New Advice for Vaccines to Stave Off Pneumonia
The U.S. Centers for Disease Control and Prevention recommends that older adults now get two different pneumonia vaccines, versus only a single shot under the old guidelines. WSJ’s Peter Loftus joins Tanya Rivero on Lunch Break to explain the rationale. Photo: Getty
People age 65 and older should get two separate vaccines to protect against pneumonia and other infections starting this fall, a change of decades-old advice, according to new health guidelines.
An advisory panel to the U.S. Centers for Disease Control and Prevention recently recommended that people get a second vaccine, called Prevnar 13, because of limitations with the older shot, called Pneumovax 23.
Both vaccines, which are usually administered once in older adults, are designed to protect against infections of the bacterium Streptococcus pneumoniae, but they work in different ways. Prevnar 13 has been used by itself to vaccinate children since 2010 and has proven effective.
An estimated 900,000 people in the U.S. a year get pneumococcal pneumonia—a lung infection whose symptoms include fever, cough and chest pain—and 5% to 7% of patients die from it, according to the CDC. It is typically treated with antibiotics, but some strains have developed resistance to those drugs.
Pneumococcal bacteria also can cause so-called invasive diseases, including bacteremia, a bloodstream infection, and meningitis, which affects the brain and spinal cord. The CDC estimated there were about 3,300 deaths in the U.S. from these two diseases in 2012.
A Pneumonia Diagnosis
Some basics on the lung infection
Pneumococcal pneumonia is a form of lung infection caused by the bacterium Streptococcus pneumoniae. Pneumonia can also be caused by viruses and fungi.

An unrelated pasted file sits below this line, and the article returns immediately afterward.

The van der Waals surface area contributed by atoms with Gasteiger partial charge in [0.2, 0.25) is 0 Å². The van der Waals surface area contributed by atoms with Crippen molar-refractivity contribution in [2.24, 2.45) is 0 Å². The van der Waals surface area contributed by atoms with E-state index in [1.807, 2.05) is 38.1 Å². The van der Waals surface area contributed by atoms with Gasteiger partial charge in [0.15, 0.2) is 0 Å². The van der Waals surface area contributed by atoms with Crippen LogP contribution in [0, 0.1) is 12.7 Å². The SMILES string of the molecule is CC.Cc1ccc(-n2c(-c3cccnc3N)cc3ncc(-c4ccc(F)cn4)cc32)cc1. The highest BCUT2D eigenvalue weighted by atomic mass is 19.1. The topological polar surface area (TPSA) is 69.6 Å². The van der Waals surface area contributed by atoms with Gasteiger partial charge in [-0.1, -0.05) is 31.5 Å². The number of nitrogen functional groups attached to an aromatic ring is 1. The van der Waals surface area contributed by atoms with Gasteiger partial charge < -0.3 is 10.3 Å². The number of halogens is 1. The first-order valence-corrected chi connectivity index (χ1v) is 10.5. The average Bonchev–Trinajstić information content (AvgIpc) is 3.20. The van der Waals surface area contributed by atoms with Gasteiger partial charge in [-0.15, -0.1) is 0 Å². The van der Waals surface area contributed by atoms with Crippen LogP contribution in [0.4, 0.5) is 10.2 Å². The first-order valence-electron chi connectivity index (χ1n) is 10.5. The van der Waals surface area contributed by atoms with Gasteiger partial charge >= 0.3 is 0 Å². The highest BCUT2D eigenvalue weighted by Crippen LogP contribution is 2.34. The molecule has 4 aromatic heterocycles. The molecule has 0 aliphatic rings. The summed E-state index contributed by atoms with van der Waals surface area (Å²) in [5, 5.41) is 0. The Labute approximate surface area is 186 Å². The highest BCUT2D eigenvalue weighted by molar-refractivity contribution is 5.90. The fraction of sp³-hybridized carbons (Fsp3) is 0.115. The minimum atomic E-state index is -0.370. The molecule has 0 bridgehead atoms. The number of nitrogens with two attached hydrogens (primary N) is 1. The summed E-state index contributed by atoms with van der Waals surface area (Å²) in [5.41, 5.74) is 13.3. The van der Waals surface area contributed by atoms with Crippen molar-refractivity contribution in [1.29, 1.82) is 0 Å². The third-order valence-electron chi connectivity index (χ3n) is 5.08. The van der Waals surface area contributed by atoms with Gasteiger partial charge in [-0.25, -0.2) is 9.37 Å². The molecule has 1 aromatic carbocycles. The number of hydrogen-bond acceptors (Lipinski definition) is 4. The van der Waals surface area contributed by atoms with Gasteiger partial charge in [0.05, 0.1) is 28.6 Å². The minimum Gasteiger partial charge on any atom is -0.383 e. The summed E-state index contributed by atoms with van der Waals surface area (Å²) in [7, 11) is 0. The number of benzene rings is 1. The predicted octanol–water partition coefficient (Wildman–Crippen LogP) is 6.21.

Symptoms include high fever, cough, shortness of breath and chest pains.
The bacteria also can cause bloodstream infections and meningitis.
Infections are treated with antibiotics but some strains have developed resistance to antibiotics.
New U.S. guidelines recommend adults 65 and older receive two vaccines to protect against pneumococcal disease: Prevnar 13 and Pneumovax 23. Previously, only Pneumovax 23 was recommended for routine vaccination of adults 65 and older.
Prevnar 13 has a list price of $135 per dose. Pneumovax 23 costs $68 per dose.
Pneumococcal infections are more likely to cause illness in older people, children younger than 2 years old and those with conditions that weaken the immune system, such as diabetes, according to the CDC. The bacteria are transmitted by contact with saliva or mucus. Children are carriers, harboring the bug in their noses or throats, and the bacteria are a common cause of middle-ear infections in kids.
The CDC is expected to formally adopt the advisory panel’s recommendations in coming weeks.
The addition of Prevnar 13 to the guidelines continues a campaign by vaccine manufacturers and public-health authorities to expand routine vaccinations to adults from children. In recent years the CDC has urged more adults to receive seasonal influenza vaccines, and recommended adults 60 and older get a shot to reduce their risk of shingles.
In an unusual move, the CDC panel said it would revisit its decision in 2018 and might remove its Prevnar 13 recommendation if the number of people getting sick declines sufficiently. The routine use of Prevnar 13 in children since 2010 has had what scientists call a herd effect, which occurs when vaccination of one part of the population also reduces the transmission of a disease to unvaccinated people. If the herd effect continues to rise, it could lessen the need for Prevnar 13 in adults.
Some members of the CDC panel said the relatively high cost of Prevnar 13 also factored into their recommendation to revisit the guidelines. Prevnar 13 costs about $135 a dose versus $68 for Pneumovax 23. The federal Medicare program, which currently pays for one pneumococcal vaccine per older adult in most cases, might not begin covering a second shot until 2016.